“The Midnighters” – Victor (Leon Russom) is free!  After 35 years in prison, this 72-year-old – who displays the effects of extensive confinement through deep etches in his face and pronounced, tired circles under his eyes – is now free.  In writer/director Julian Fort’s outstanding step into noir, he asks the question:  Will Victor remain free or fall into his criminal habits which could boomerang him back into prison or perhaps, a much worse fate?  Russom delivered the single best performance – that I saw - at the 2017 Phoenix Film Festival by embracing an empathetic character who tries to make sense of the 21st century, frequently revisits the mistakes of his past and ponders his limited time in an unknown future.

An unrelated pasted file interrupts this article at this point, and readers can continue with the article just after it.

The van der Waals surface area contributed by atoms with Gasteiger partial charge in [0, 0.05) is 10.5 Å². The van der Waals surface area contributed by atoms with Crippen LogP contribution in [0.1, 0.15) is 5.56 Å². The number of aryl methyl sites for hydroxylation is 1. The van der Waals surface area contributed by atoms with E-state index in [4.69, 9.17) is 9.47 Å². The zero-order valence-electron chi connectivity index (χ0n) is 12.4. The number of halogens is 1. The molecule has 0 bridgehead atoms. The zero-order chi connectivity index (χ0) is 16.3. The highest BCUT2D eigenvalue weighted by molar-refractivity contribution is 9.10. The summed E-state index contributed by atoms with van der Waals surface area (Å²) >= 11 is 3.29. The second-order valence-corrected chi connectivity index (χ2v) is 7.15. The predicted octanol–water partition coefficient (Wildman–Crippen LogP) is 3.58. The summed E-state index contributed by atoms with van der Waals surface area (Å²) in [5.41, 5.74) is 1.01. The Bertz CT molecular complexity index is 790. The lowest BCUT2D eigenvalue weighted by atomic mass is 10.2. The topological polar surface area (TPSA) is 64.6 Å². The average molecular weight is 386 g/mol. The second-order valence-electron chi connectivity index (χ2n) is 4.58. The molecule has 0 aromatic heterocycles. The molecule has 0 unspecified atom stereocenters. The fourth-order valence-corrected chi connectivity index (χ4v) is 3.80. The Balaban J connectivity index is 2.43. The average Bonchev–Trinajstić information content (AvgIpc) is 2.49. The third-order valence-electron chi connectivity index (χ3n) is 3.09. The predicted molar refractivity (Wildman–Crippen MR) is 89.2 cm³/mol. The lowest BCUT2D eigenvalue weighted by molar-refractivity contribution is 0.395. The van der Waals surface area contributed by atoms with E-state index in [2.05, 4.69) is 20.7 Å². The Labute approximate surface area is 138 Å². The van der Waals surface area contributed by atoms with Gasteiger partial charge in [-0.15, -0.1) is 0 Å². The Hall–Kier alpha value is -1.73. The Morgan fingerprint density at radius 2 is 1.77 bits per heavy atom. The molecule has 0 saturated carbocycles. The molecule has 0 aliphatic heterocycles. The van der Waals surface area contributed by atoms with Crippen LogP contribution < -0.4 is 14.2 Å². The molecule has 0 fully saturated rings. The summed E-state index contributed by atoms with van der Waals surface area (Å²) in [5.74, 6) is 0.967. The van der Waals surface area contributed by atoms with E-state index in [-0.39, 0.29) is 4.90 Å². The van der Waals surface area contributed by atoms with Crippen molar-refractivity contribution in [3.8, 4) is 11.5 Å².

“Norman” – Richard Gere continues his recent streak of memorable performances (“The Dinner” (2017), “Time Out of Mind” (2014) and “Arbitrage” (2012)) with his work here as Norman, a scheming, aging and desperate New York City outsider looking to finally secure a seat at the big boys’ table.  Writer/director Joseph Cedar’s fascinating and relentless character study also doubles as a casually stressful thriller, as Norman attempts to turn a $1,192.18 investment into instant access to the connected world of big money and politics by constantly and figuratively knocking on a new door and leveraging the same, tired ones as well.  Steve Buscemi, Michael Sheen, Hank Azaria, and Lior Ashkenazi round out an excellent supporting cast who will witness Norman’s winding trip into either redemption or expulsion.